In South Africa the Carp is widely distributed throughout the country and are found in most dams and rivers and can even be found in a lot of private dams. Choosing where to fish for Carp is easy, as most of the dams will have a good stock of Carp. Locating the Carp in a specific dam is a different thing altogether. There are many ways to locate Carp and visual surveillance is often the best. You can often see Carp jumping out of the water. In shallow water you may see their tails sticking out above the water while feeding. In deeper water you may see bubbles as they are grazing on the bottom of a body of water. Carp can often, like many other fish species, be found close to structure in the water, and believe me, they will find a way to wrap your line around any structure they can find when they have been hooked. A proper line strength is highly recommended because of these fish looking for structures to wrap your line around. The truly are dirty fighters.
Carp can be caught with a variety of technique. The carp can be lured in with all types of art-lure such as lead-heads and even practising Fly Fishing with which one can have great success, to traditional angling with corn pips and “mealie-bombs”, to the more advanced Specimen Carp Fishing techniques.
The choice of bait is so wide that it may make matters difficult for the beginner. Baits that are used include from boilies to tigernuts, corn pips, earth worms and many other baits. The easiest way to start is using something that works for the area that you are going to fish. The best way to find out what works is to speak to local fishermen. They may not give you all their secrets, but you are sure to get some basics as a starting point from them. I have had great success when I just started out Carp Fishing, with a simple “sweet white dough” and a conventional mealie-bomb. At a later stage I started to move on to the more advanced baits that are commonly used in Specimen Carp Fishing, such as boilies and tigernuts.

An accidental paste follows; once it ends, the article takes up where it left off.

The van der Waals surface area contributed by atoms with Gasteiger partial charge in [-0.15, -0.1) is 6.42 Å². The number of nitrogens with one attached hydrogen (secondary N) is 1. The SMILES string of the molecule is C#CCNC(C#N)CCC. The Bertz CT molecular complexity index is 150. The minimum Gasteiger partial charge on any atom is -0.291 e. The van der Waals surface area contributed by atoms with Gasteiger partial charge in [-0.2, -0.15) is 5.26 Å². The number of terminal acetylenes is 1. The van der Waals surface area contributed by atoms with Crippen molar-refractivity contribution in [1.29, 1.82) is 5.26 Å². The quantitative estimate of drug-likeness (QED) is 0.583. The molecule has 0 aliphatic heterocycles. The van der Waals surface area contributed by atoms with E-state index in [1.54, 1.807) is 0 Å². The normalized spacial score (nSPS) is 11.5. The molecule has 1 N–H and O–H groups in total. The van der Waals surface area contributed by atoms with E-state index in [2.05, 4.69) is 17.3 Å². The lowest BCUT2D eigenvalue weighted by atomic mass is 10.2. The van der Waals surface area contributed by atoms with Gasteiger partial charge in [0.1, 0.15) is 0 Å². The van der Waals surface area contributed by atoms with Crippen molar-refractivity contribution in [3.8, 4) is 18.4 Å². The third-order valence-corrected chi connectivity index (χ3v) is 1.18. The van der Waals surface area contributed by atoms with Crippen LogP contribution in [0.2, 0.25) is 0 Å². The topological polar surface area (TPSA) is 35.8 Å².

Choosing your equipment, such as your choice of rod and reel is an extremely important factor. These rods and reels can get very expensive, but there are some good choices for the beginner. I have caught many big Carp with very cheap rod and reel combinations, but nowadays I tend to go with equipment that I trust to bring out the fish safely in order to release them safely as well. An industry standard is a rod with a good “backbone” to play the fish with and a reel with a good drag system and a “bait-runner” function to set up and use with your bite alarms. If you are fishing a big body of water you will need a rod that is able to cast your bait out some distance as well and enough line on the spool of the reel in order to reach the fish.
For the safety of the Carp, a good landing net with knot-less weaving, and a good quality unhooking mat, where the Carp can be safely unhooked without grass or dirt getting into their scales is an important aspect to consider, along with the proper handling of the fish. It is very important to keep the Carp wet while out of the water and to release it as quickly as possible back into the water. Remember to take pictures for bragging rights 😉 .
As you may notice there are many things to consider when fishing for Carp. Here the age old saying to keep things simple still applies and then to grow into the sport as you mature into it. One day you might become a master of luring, hooking, landing and releasing these fantastic and at times majestic fish.
I leave you with this Carp Fishing video to wet your appetite and reignite your love for the sport of Carp Fishing. Go catch some Carp!!!